Flow approvals are a fantastic feature of Flow where you can create quite complex approval workflows with not a lot of work and complexity. Flow does so much of the heavy lifting for us that we don’t have to worry much about difficult details like sending the approval emails, setting up buttons, waiting to aggregate the replies of multiple people, to name a few.
Set up a Workflow
Creating and setting up a workflow is quite simple. The flow can be of any type (“Automated,” “Instant,” or “Scheduled”) depending on the needs. For example:
- Automated can be useful when you have something changing in your system, like an item in a SharePoint list or a new row in an Excel file.
- Instant is useful for when you want to trigger the event yourself; for example, when a new employee arrives, it can propagate a series of authorizations for each of the departments.
- Scheduled can be used for recurring tasks that need approval, for example, annual events or renewal of software.
In the video, I’m creating an “Instant” event that allows for a simple holiday approval. The user that wants the holidays triggers the Flow with the desired days, and the manager receives an approval notification.
There are four types of workflows:
- Approve/Reject – Everyone must approve, meaning that if you send to 5 people, Flow will only move to the next step if all five reply with Approve/Reject. If the results are four approvals and one rejection, then the result will be a rejection.
- Approve/Reject – First to respond the flow will proceed as soon as it receives the first reply. If you send it to 5 people, the first approve, Flow ignores the other answers, even if they all reject.
- Custom Responses – Wait for all responses, this option will enable you to define custom responses. For the first and second case, the users will only be allowed to pick “Approve” or “Reject,” but with custom responses, you can define other options besides the default ones. Think, for example of a “Needs Validation From IT,” where you can set a different workflow and even include other approval processes in the middle. The flow will only proceed when all replies are in.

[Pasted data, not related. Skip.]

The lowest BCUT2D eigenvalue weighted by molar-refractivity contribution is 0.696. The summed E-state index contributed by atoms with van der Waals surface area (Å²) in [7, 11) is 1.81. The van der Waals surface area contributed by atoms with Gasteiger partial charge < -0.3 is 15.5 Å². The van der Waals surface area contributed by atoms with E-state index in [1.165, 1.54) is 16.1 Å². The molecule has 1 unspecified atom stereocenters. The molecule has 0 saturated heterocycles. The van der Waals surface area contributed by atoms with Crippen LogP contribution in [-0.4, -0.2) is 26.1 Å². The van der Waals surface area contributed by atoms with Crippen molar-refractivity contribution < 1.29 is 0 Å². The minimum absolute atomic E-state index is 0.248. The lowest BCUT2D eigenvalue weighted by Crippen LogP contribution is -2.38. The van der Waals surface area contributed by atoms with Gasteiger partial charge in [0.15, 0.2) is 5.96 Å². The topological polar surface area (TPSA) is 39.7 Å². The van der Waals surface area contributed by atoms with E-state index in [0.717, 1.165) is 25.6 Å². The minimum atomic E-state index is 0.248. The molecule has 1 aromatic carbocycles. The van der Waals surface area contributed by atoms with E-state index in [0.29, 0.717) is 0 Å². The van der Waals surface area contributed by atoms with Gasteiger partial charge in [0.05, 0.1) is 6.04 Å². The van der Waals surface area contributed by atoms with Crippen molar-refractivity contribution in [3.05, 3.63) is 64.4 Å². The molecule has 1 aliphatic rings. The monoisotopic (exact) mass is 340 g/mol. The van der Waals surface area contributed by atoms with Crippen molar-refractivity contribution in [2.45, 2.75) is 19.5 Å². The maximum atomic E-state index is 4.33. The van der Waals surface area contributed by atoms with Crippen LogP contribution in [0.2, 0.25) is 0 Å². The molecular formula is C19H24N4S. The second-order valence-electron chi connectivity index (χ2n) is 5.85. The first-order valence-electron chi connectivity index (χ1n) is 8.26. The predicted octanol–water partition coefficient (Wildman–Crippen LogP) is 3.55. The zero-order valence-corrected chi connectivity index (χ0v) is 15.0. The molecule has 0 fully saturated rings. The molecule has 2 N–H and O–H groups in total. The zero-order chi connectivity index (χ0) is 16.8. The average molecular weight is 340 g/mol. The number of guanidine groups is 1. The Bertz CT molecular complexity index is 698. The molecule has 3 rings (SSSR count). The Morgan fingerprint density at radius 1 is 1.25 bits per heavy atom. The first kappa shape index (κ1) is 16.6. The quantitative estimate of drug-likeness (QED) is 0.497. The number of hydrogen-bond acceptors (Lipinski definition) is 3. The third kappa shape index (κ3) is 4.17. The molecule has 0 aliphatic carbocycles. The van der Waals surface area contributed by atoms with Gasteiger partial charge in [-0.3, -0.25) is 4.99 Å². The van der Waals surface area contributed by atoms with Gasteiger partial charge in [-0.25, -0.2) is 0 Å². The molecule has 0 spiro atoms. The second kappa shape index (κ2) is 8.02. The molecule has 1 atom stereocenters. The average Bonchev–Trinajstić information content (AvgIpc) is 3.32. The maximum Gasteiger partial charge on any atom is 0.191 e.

- Custom Responses – Wait for one response same as above but, as soon as the first reply is in, the flow continues.
The Approval step
In our case, we picked a simple Approve/Reject – Everyone must approve, and we send the request with the dates from the trigger. Nothing fancy.
As you can see, you can use markdown so that your email and requests are properly formatted.
Parsing the replies
As you can see, there’s no step between setting up the approval and telling flow to wait. All is automatic. We need to figure out what were the replies after. To do this look at the “Outcome” and see if it’s approved or not. Again, this approval is the result of all replies from the users.
Both approval and rejection, in our case, have the same result. Sending an email back to the requester with the comments of each person, hence the variable that we defined before. It’s also why we needed a “For Each“so that we could collect the feedback from each user. This is true even if we send it to just one person, so be aware of this.
Notice that the feedback is formatted, not in Markdown, but HTML, so that we can pass it directly to the email body. Be careful to check when you can / should use one or the other
Giving the good/bad news
After that, we need to collect the information and send it back to the requestor. Following this, an email is triggered automatically with all feedback to the person who triggered the Flow.
As you can see, it’s just a question of formatting an email and sending it. Other, more complex workflows could be achieved for each, as well as keeping a record of all replies. For now, let’s keep it simple.
Approvals can only be waiting for max 30 days. It’s quite a generous threshold so be aware that anything hanging for approval after that will break the workflow.